Queen's Initiative

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Initiative Campaign

Queen’s will nurture a supportive community

Queen’s students, faculty and staff personify potential. But in order for these exceptional people to accomplish all they set out to do, we must strengthen the supportive aspects of our living and learning environment – for all members of our community.

For students, our focus is in three critical areas: their transition into Queen’s, their years studying here and their preparation for life after they graduate. There is a growing understanding that many students face challenges throughout their time at university, and we know that academic and personal support can help them make the most of their experience.

We believe physical and mental wellness are interconnected and both are essential for academic and personal success. Queen’s is a leader in bringing the subject of mental health among university-aged Canadians into the open, offering direct support for community members and linking research and teaching to this nation-wide issue. But we want to do more. Our athletics and recreation programs, while strong, require more and better facilities to encourage community participation and attract scholar-athletes. And our cultural and artistic opportunities, which contribute to self-expression, personal growth and social engagement, have the potential to strengthen our relationships on and off campus.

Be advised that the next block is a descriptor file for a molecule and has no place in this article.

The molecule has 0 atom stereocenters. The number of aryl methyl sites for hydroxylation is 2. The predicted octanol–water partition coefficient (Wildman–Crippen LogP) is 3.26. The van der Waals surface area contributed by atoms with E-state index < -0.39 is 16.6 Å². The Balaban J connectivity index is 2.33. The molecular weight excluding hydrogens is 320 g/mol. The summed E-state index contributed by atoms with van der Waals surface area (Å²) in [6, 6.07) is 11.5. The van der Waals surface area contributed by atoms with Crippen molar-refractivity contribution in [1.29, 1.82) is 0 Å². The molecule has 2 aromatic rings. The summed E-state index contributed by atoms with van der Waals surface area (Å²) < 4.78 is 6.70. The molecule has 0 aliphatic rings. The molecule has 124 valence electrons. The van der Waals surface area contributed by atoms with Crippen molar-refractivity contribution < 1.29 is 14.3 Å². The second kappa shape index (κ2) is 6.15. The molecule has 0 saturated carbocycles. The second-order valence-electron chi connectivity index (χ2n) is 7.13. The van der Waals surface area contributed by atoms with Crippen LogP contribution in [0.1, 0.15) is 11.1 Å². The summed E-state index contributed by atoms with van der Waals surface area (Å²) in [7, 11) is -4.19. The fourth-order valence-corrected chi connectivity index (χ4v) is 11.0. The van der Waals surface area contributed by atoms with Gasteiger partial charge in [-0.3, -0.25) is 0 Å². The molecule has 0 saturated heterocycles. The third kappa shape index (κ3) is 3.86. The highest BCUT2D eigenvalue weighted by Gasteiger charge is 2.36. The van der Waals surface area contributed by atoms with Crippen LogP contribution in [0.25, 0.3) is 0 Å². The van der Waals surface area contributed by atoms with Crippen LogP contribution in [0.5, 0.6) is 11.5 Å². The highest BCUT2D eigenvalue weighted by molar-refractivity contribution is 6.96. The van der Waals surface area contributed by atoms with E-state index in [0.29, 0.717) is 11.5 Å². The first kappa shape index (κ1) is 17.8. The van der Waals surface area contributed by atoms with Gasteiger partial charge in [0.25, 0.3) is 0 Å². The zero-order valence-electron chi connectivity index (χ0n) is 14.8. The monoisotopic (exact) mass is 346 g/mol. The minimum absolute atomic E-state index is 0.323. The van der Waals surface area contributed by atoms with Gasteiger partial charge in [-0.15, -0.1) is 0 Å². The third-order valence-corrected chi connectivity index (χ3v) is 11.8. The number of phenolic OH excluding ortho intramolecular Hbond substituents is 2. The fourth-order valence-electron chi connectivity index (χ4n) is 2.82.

Queen's is a family, and we take care of each other. The campus is not just a place to learn, but a place to live, work and grow. Our residential setting and collective spirit are the starting points for ensuring that our students, faculty and staff feel safe, included and supported.

The Initiative Campaign will allow us to:

Increase leadership opportunities for students

through conferences, clubs, volunteer activities and student-run initiatives. In diverse extra-curricular programs, students not only learn leadership and other essential skills, but find opportunities for personal growth, exploration and discovery.

Create a Wellness Centre

to integrate our health and counselling services in a central and visible location in the hub of student life on campus, ideally near the Athletics and Recreation Centre. This will allow us to connect physical and mental health with fitness, coordinate programming, add new health-related services and help reduce the stigma of attending a counselling centre.

Develop a distributed model of counselling, with counsellors based in faculties, schools and residences

to allow for easier access and earlier identification and intervention. This network would be linked to the central counselling service for continuity of care.

Bolster our academic support in a dedicated Student Success Centre

that includes learning strategies programs (writing, time management, presentation skills and exam preparation), tutoring, transition and orientation support, Aboriginal student services and career coaching. Fundamental to the Centre will be a comprehensive, fully-equipped Learning Commons, which will be an enriched learning environment offering well-equipped individual and group study space, as well as convenient one-stop access to a variety of services, support, information resources and tools.

Establish a Scholars’ Academy

to offer the programs and support for our high-achieving students who are transitioning to graduate programs, professional schools and prestigious fellowships and scholarships.

Increase athletic scholarships and improve our athletic and recreational facilities

in order to attract scholar-athletes who not only have sharp minds but also a competitive spirit. We need to ensure our facilities encourage wide participation – from elite varsity athletics to intramurals and individual fitness pursuits.